UCLA Scientists Discover That Incorporating SARS-CoV-2 Viral Polymerase Protein In Vaccines Can Elicit Better T Cell Response And Make Vaccines Better
University of California-Los Angeles scientists from the Eli and Edythe Broad Center of Regenerative Medicine and Stem Cell Research have in a new study discovered that that incorporating SARS-Cov-2 viral polymerase protein (RdRp/NSP12) in vaccines can elicit better T cell response and make vaccines even more efficient.
The study team identified rare, naturally occurring T cells that are capable of targeting a protein found in SARS-CoV-2 and a range of other coronaviruses.
The study findings suggest that a component of this protein, called viral polymerase (RdRp/NSP12), could potentially be added to COVID-19 vaccines to create a longer-lasting immune response and increase protection against new variants of the virus.
Cross-reactivity and direct killing of target cells remain underexplored for SARS-CoV-2 specific CD8+ T cells. Isolation of T cell receptors (TCRs) and overexpression in allogeneic cells allows for extensive T cell reactivity profiling.
The study team identified a SARS-CoV-2 RNA-dependent RNA-polymerase (RdRp/NSP12) as highly conserved likely due to its critical role in the virus life cycle.
The team performed single-cell TCRαβ sequencing in HLA-A∗02:01 restricted, RdRp specific T cells from SARS-CoV-2 unexposed individuals.
The study findings showed that human T cells expressing these TCRαβ constructs kill target cell lines engineered to express full length RdRp.
Importantly three TCR constructs recognize homologous epitopes from common cold coronaviruses, indicating CD8+ T cells can recognize evolutionarily diverse coronaviruses.
Detailed analysis of individual TCR clones may help define vaccine epitopes that can induce long term immunity against SARS-CoV-2 and other coronaviruses.
The study findings were published in the peer reviewed journal: Cell Reports (By Science Direct). https://www.sciencedirect.com/science/article/pii/S2211124721016673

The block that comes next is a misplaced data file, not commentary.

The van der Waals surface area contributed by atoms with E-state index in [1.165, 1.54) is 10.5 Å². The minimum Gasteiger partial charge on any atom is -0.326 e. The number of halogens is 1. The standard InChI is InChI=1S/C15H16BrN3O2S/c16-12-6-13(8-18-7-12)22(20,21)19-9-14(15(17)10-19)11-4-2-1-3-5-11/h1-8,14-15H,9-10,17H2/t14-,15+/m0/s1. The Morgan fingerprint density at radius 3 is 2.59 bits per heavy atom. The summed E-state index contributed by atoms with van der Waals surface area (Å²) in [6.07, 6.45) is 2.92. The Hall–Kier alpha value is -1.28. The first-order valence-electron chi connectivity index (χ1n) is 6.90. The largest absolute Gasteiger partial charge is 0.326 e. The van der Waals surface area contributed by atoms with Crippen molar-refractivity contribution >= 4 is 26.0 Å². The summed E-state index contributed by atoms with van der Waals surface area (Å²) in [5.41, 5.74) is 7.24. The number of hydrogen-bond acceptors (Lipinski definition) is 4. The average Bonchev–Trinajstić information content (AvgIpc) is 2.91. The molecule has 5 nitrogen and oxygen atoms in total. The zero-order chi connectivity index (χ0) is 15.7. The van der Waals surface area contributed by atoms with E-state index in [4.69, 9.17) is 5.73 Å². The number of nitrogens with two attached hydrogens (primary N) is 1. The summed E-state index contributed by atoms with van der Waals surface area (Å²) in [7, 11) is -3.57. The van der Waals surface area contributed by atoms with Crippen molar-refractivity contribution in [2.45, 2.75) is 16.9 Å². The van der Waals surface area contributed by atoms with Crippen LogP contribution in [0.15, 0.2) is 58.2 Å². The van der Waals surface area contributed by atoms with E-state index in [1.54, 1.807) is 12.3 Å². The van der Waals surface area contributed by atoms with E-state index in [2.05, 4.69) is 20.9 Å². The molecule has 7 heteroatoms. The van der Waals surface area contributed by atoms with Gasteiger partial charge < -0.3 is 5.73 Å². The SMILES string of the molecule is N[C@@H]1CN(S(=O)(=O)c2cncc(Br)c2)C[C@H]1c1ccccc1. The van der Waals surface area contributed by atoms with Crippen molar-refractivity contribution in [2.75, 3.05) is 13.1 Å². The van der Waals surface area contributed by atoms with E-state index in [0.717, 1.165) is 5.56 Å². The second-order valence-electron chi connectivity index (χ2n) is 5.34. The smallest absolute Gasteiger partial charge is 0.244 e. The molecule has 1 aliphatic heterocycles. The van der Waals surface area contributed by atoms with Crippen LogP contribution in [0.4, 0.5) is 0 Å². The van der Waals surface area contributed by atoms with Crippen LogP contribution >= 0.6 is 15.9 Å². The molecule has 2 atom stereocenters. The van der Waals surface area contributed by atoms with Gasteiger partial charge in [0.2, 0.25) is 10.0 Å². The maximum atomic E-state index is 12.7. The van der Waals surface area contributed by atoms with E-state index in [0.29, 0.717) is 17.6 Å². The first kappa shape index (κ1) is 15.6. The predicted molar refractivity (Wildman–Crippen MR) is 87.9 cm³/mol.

At present, most COVID-19 vaccines use part of the spike protein found on the surface of the virus to prompt the immune system to produce antibodies.
Newer variants such as delta and omicron and even the numerous Delta subvariants carry mutations to the spike protein, which can make them less recognizable to the immune cells and antibodies stimulated by vaccination.
Corresponding author, Dr Owen N. Witte from the Molecular Biology Institute, University of California-Los Angeles told Thailand Medical News
, “A new generation of vaccines will likely be needed to create a more robust and wide-ranging immune response capable of beating back current variants and those that may arise in the future.”
The study team found that
one way to accomplish this is by adding a fragment of a different viral protein to vaccines ie one that is less prone to mutations than the spike protein and that will activate the immune system’s T cells.
Typically, T cells are equipped with molecular receptors on their surfaces that recognize foreign protein fragments called antigens. When a T cell encounters an antigen its receptor recognizes, it self-replicates and produces additional immune cells, some of which target and kill infected cells immediately and others which remain in the body for decades to fight that same infection should it ever return.
The study team focused on the viral polymerase protein, which is found not only in SARS-CoV-2 but in other coronaviruses, including those that cause SARS, MERS and the common cold. Viral polymerases serve as engines that coronaviruses use to make copies of themselves, enabling infection to spread. Unlike the spike protein, viral polymerases are unlikely to change or mutate, even as viruses evolve.
In order to determine whether or not the human immune system has T cell receptors capable of recognizing viral polymerase, the study team exposed blood samples from healthy human donors (collected prior to the COVID-19 pandemic) to the viral polymerase antigen.
The study team found that certain T cell receptors did, in fact, recognize the polymerase.
The study team then used a method they developed called CLInt-Seq to genetically sequence these receptors.
Subsequently the study team then engineered T cells to carry these polymerase-targeting receptors, which enabled them to study the receptors’ ability to recognize and kill SARS-CoV-2 and other coronaviruses.
To date, more than 5.3 million people have died from COVID-19 worldwide.
Current vaccines provide significant protection against severe disease, but as new, potentially more contagious variants emerge, researchers recognize that vaccines may need to be updated and the new University Of California- Los Angeles study findings point toward a strategy that may help increase protection and long-term immunity.
The key takeaways from the study are:
-The RNA-dependent RNA-polymerase is highly conserved among human coronaviruses
-CD8+ T cells from unexposed donors recognize SARS-CoV-2 polymerase epitopes
-TCR engineered T cells kill target cell lines that express the polymerase
-Polymerase reactive TCRs cross-react with seasonal coronaviruses
The study team are now conducting further studies to evaluate viral polymerase as a potential new vaccine component.
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